Capital of Canada

On December 31, 1857, Queen Victoria was asked to choose a common capital for the Province of Canada, now Ontario and Quebec and chose Ottawa. While Ottawa is now a major metropolis and Canada's fourth largest city, at that time it was a sometimes unruly logging town in the hinterland, far away from the colony's main cities, Quebec City and Montreal in Canada East, and Kingston and Toronto in Canada West.
The Queen's advisers suggested her and she pick Ottawa for several important reasons. It was the only settlement of any significant size located right on the border of Canada East and Canada West, now Quebec and Ontario, making it a compromise between the two colonies and their French and English populations. The War of 1812 had shown how vulnerable major Canadian cities were to American attack, since they were all located very close to the border, while Ottawa was then surrounded by dense forest far from the border. The government owned a large parcel of land on a spectacular spot overlooking the Ottawa River.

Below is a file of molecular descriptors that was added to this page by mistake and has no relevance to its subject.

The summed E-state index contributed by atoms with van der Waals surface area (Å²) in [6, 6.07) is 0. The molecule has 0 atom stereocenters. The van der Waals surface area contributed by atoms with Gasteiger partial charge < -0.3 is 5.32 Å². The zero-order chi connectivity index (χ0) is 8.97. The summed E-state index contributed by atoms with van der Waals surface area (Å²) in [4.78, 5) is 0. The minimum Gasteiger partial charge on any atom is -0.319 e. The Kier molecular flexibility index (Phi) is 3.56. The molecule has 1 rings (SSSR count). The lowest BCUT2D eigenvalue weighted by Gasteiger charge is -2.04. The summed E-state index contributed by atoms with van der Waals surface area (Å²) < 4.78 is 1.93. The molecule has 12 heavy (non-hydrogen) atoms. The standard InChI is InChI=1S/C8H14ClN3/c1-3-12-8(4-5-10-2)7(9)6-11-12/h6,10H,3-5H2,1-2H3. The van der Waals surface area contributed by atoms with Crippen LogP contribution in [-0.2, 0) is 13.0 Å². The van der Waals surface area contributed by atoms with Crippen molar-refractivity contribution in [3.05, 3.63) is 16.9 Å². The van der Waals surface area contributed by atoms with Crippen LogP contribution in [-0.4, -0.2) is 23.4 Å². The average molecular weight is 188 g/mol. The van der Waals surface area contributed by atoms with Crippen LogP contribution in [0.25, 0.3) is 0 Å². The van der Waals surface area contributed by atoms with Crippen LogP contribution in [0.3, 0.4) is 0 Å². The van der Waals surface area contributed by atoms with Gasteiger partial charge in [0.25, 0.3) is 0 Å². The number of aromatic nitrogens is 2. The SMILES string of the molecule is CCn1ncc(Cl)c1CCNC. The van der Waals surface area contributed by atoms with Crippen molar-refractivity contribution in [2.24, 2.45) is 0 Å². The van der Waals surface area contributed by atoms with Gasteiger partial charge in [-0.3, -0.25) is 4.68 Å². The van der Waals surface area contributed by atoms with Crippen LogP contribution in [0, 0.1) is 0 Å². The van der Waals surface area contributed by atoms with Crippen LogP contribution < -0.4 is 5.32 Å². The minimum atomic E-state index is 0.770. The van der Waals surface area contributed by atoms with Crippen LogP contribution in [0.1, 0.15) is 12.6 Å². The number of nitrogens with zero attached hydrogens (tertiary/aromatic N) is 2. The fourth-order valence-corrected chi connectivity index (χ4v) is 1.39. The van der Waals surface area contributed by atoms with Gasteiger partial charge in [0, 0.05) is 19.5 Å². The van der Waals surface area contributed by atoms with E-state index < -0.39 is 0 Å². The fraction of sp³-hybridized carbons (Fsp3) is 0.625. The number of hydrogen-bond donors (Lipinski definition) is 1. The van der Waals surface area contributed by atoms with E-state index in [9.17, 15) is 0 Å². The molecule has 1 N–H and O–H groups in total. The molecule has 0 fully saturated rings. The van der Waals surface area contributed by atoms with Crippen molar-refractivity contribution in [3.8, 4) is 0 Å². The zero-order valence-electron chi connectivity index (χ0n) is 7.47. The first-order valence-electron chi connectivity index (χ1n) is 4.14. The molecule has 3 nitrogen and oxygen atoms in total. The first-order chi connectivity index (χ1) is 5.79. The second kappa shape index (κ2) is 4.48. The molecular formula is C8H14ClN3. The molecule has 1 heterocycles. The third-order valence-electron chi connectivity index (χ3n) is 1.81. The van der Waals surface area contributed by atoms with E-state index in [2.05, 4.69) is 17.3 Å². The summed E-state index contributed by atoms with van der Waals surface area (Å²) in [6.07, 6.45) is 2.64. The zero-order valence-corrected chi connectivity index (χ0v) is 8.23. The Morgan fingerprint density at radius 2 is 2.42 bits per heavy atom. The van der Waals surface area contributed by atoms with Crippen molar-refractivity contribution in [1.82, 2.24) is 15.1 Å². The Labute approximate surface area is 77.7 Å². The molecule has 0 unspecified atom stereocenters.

Ottawa's position in the back country made it more defensible, while still allowing easy transportation over the Ottawa River to Canada East, and over the Rideau Canal to Canada West. Two other considerations were that Ottawa was at a point nearly exactly midway between Toronto and Quebec City (500 kilometers), and that the small size of the town made it less likely that politically motivated mobs could go on a rampage and destroy government buildings, as had happened in the previous Canadian capitals. The Ottawa River and the Rideau Canal network meant that Ottawa could be supplied by water from Kingston and Montreal without going along the potentially treacherous US-Canada border. At the time of the decision, the Ottawa-to-Prescott, Ontario railway had already been in operation for two years. Thus, another factor in the advisement was the knowledge that Ottawa would soon have railway connections to Toronto and Montreal via Brockville, and thus access to other connecting rail lines in Canada and the United States in the very near future. Thus, Ottawa would still be relatively isolated and thus defensible, but yet would soon be more easily accessible by water and rail, which would be essential for a permanent capital.
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